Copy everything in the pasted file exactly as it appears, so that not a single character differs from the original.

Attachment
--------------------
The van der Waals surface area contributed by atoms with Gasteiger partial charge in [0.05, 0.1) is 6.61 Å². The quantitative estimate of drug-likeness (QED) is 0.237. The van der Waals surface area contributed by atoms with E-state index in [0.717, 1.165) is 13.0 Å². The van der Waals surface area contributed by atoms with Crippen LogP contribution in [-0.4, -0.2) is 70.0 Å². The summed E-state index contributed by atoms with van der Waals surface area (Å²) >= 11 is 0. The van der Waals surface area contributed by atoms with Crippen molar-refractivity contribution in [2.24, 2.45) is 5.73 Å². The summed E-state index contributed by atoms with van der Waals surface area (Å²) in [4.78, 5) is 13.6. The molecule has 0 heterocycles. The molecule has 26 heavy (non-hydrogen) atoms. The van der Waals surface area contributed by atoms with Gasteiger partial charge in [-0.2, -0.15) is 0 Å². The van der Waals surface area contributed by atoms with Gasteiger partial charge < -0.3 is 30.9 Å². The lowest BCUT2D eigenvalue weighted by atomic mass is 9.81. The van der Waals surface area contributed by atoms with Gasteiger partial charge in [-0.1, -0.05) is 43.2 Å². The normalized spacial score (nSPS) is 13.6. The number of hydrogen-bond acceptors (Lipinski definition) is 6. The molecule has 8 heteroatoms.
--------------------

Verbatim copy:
The van der Waals surface area contributed by atoms with Gasteiger partial charge in [0.05, 0.1) is 6.61 Å². The quantitative estimate of drug-likeness (QED) is 0.237. The van der Waals surface area contributed by atoms with E-state index in [0.717, 1.165) is 13.0 Å². The van der Waals surface area contributed by atoms with Crippen LogP contribution in [-0.4, -0.2) is 70.0 Å². The summed E-state index contributed by atoms with van der Waals surface area (Å²) >= 11 is 0. The van der Waals surface area contributed by atoms with Crippen molar-refractivity contribution in [2.24, 2.45) is 5.73 Å². The summed E-state index contributed by atoms with van der Waals surface area (Å²) in [4.78, 5) is 13.6. The molecule has 0 heterocycles. The molecule has 26 heavy (non-hydrogen) atoms. The van der Waals surface area contributed by atoms with Gasteiger partial charge in [-0.2, -0.15) is 0 Å². The van der Waals surface area contributed by atoms with Gasteiger partial charge < -0.3 is 30.9 Å². The lowest BCUT2D eigenvalue weighted by atomic mass is 9.81. The van der Waals surface area contributed by atoms with Gasteiger partial charge in [-0.1, -0.05) is 43.2 Å². The normalized spacial score (nSPS) is 13.6. The number of hydrogen-bond acceptors (Lipinski definition) is 6. The molecule has 8 heteroatoms.